The World’s End finally made it to a theater near us, and boy am I glad we got to go see it! We love Simon Pegg and Nick Frost, and closing out this movie “trilogy” was just a great part of that. I have done Shaun of the Dead for Halloween. I was always going to like this movie.
So in some ways, it doesn’t serve much purpose for me to do a review of the movie, and maybe especially not a spoiler-free review. My spoiler-free review is this: you ought to see this movie. Yeah, pretty much done.
So instead, let’s look at a couple of interesting parts. One is the fantastic Nick Frost. The other, is actually looking at these films (Shaun of the Dead, Hot Fuzz, and The World’s End) like a trilogy – because, for the creative team at least it was. So for this, I say: spoilers ahead!
Nick Frost has A Man Cold
A lot of the focus in these films ends up on Simon Pegg, and as the main character I suppose that fits. And don’t get me wrong, Simon Pegg is great. But he’s part of a team. He has a wingman. And that’s Nick Frost.
If you haven’t seen Nick Frost on his own, check out something like Man Stroke Woman:
Funny guy, good work. Note to self, watch more of that show.
Anyway, there’s a whole host of jokes or moments that they could go with because he’s a bigger guy. I don’t remember anything like that in the first two movies, though, and definitely not in The World’s End. If anything, him being the big guy helps him fight, and he easily beats up the most Blanks of the group.
Even during the big chase scene, it’s not like he’s falling behind, slower, or winded. If anything, he’s running and fighting – and drunk. Doing pretty well for himself, all told.
I guess what I’m trying to say is, by moving beyond what would be the obvious jokes one might come up with, they get to do much better things with his character. Like have him argue for sobriety in the middle of a drinking movie – a scene which gets a callback at the very end. Because it takes balls to walk into a bar full of testosterone-laden guys and order water.
Closing out a Trilogy
If Douglas Adams could write a five-book series and call it a trilogy, then these guys can make three unrelated movies and call them a trilogy. It’s probably just a difference in the British meaning of the word, right?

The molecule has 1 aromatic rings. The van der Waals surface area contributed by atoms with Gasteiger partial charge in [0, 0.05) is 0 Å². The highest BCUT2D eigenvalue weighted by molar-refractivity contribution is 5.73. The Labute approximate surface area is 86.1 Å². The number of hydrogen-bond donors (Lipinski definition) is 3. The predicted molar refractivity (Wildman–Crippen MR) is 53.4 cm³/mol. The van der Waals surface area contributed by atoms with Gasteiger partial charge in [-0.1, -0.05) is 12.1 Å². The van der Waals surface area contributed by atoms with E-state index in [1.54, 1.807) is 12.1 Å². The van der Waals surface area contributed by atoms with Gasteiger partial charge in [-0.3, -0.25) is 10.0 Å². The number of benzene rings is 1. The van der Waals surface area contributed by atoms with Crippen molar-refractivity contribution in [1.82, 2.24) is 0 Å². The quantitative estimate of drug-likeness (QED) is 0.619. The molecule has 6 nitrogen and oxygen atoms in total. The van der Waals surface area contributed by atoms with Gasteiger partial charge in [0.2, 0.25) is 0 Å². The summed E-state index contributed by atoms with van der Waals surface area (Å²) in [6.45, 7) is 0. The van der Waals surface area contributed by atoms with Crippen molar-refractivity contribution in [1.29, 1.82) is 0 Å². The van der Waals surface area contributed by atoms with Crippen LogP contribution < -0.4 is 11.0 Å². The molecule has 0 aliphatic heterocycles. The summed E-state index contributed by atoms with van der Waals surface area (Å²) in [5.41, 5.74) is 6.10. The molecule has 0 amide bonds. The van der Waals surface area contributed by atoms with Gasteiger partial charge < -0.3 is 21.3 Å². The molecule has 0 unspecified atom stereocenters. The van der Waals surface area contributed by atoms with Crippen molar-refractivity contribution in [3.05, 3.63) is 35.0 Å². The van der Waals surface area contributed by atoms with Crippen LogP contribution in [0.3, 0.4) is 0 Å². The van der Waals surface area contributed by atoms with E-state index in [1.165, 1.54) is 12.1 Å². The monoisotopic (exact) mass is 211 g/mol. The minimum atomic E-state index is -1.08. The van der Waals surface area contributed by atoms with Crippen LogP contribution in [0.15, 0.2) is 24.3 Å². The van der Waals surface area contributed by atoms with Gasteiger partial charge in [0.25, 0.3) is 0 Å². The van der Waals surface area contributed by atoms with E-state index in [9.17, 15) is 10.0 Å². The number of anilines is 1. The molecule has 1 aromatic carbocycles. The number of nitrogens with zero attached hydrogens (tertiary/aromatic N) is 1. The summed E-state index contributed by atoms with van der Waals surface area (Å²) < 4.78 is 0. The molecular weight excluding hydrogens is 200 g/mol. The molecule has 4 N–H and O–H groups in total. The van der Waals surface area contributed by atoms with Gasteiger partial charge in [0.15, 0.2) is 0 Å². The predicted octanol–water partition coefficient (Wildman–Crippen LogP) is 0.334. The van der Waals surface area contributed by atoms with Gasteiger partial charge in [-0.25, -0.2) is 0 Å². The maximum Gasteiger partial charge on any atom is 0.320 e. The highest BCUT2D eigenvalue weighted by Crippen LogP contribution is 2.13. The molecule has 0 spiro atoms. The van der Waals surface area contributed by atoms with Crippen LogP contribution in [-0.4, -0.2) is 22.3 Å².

I saw an interview with them recently, and you can tell they’re friends who’ve been working together for years:
There’s also an extended interview: http://youtu.be/N-hgvP4zj5g
But really, if this is the end of a creative trilogy, then what does that say about Simon Pegg? That he’s always going on about finishing the trilogy, that they had to get together and make the movie? To get to the end, even if it kills them?
You can tell there’s an increased maturity to their thought by the movie. In the first, Shaun of the Dead, they’re irresponsible, haven’t really grown up, and are vindicated in this by their thought of going to the pub being a good move.
Then in Hot Fuzz, they’re moving on to try to be responsible adults: police even. They’re like the skilled version of what they needed to be in Shaun of the Dead. But by still having crazy thoughts, being doubted and outsiders for it anyway.
And here we have a movie about adults. About moving on, growing up, but still kind of wanting what you wanted when you were younger. Our one last hanger-on to the past is the butt of so many jokes, without being aware of any of them. Because there’s no point in arguing with him.
And it gets down to: we have to grow up, but we’re still stubborn, we still love freedom and being a little crazy, and apparently the universe needs to be okay – and needs to be ready for that.
Because the world fails to end in all three movies. Our unlikely heroes win. And, friends, walk away to try to live a good life. Far more of a message than American comedies try to have, to be sure!